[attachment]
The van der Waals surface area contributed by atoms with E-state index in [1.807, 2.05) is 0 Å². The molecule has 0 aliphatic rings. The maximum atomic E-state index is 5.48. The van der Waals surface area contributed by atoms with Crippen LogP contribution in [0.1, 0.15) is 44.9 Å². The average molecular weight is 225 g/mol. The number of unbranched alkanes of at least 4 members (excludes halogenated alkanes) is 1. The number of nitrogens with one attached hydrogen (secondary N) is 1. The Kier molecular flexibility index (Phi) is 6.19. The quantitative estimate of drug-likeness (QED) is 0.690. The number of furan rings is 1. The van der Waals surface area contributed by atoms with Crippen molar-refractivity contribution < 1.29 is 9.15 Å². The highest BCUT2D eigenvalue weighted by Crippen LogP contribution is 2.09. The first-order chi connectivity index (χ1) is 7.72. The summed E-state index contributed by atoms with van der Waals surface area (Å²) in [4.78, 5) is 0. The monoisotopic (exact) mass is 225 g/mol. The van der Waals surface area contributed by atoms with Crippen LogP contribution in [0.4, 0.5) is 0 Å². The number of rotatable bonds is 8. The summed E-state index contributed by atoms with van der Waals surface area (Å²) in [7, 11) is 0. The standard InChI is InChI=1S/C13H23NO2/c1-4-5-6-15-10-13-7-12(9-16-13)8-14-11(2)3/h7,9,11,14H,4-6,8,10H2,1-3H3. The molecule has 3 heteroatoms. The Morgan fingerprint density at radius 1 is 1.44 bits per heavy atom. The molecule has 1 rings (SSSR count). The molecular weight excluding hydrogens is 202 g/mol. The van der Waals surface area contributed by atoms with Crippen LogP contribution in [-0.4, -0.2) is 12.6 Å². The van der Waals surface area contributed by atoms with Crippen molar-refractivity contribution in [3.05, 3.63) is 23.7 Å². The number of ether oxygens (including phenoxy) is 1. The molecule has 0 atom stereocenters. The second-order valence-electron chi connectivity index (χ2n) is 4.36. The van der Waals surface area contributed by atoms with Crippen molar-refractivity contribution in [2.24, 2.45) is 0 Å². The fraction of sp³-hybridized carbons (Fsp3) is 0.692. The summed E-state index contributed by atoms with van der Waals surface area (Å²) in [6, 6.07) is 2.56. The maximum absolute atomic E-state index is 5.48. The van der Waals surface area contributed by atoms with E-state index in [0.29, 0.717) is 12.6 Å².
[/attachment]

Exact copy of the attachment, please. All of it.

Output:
The van der Waals surface area contributed by atoms with E-state index in [1.807, 2.05) is 0 Å². The molecule has 0 aliphatic rings. The maximum atomic E-state index is 5.48. The van der Waals surface area contributed by atoms with Crippen LogP contribution in [0.1, 0.15) is 44.9 Å². The average molecular weight is 225 g/mol. The number of unbranched alkanes of at least 4 members (excludes halogenated alkanes) is 1. The number of nitrogens with one attached hydrogen (secondary N) is 1. The Kier molecular flexibility index (Phi) is 6.19. The quantitative estimate of drug-likeness (QED) is 0.690. The number of furan rings is 1. The van der Waals surface area contributed by atoms with Crippen molar-refractivity contribution < 1.29 is 9.15 Å². The highest BCUT2D eigenvalue weighted by Crippen LogP contribution is 2.09. The first-order chi connectivity index (χ1) is 7.72. The summed E-state index contributed by atoms with van der Waals surface area (Å²) in [4.78, 5) is 0. The monoisotopic (exact) mass is 225 g/mol. The van der Waals surface area contributed by atoms with Crippen LogP contribution in [0.4, 0.5) is 0 Å². The number of rotatable bonds is 8. The summed E-state index contributed by atoms with van der Waals surface area (Å²) in [7, 11) is 0. The standard InChI is InChI=1S/C13H23NO2/c1-4-5-6-15-10-13-7-12(9-16-13)8-14-11(2)3/h7,9,11,14H,4-6,8,10H2,1-3H3. The molecule has 3 heteroatoms. The Morgan fingerprint density at radius 1 is 1.44 bits per heavy atom. The molecule has 1 rings (SSSR count). The molecular weight excluding hydrogens is 202 g/mol. The van der Waals surface area contributed by atoms with Crippen LogP contribution in [-0.4, -0.2) is 12.6 Å². The van der Waals surface area contributed by atoms with Crippen molar-refractivity contribution in [3.05, 3.63) is 23.7 Å². The number of ether oxygens (including phenoxy) is 1. The molecule has 0 atom stereocenters. The second-order valence-electron chi connectivity index (χ2n) is 4.36. The van der Waals surface area contributed by atoms with Crippen molar-refractivity contribution in [2.24, 2.45) is 0 Å². The fraction of sp³-hybridized carbons (Fsp3) is 0.692. The summed E-state index contributed by atoms with van der Waals surface area (Å²) in [6, 6.07) is 2.56. The maximum absolute atomic E-state index is 5.48. The van der Waals surface area contributed by atoms with E-state index in [0.29, 0.717) is 12.6 Å².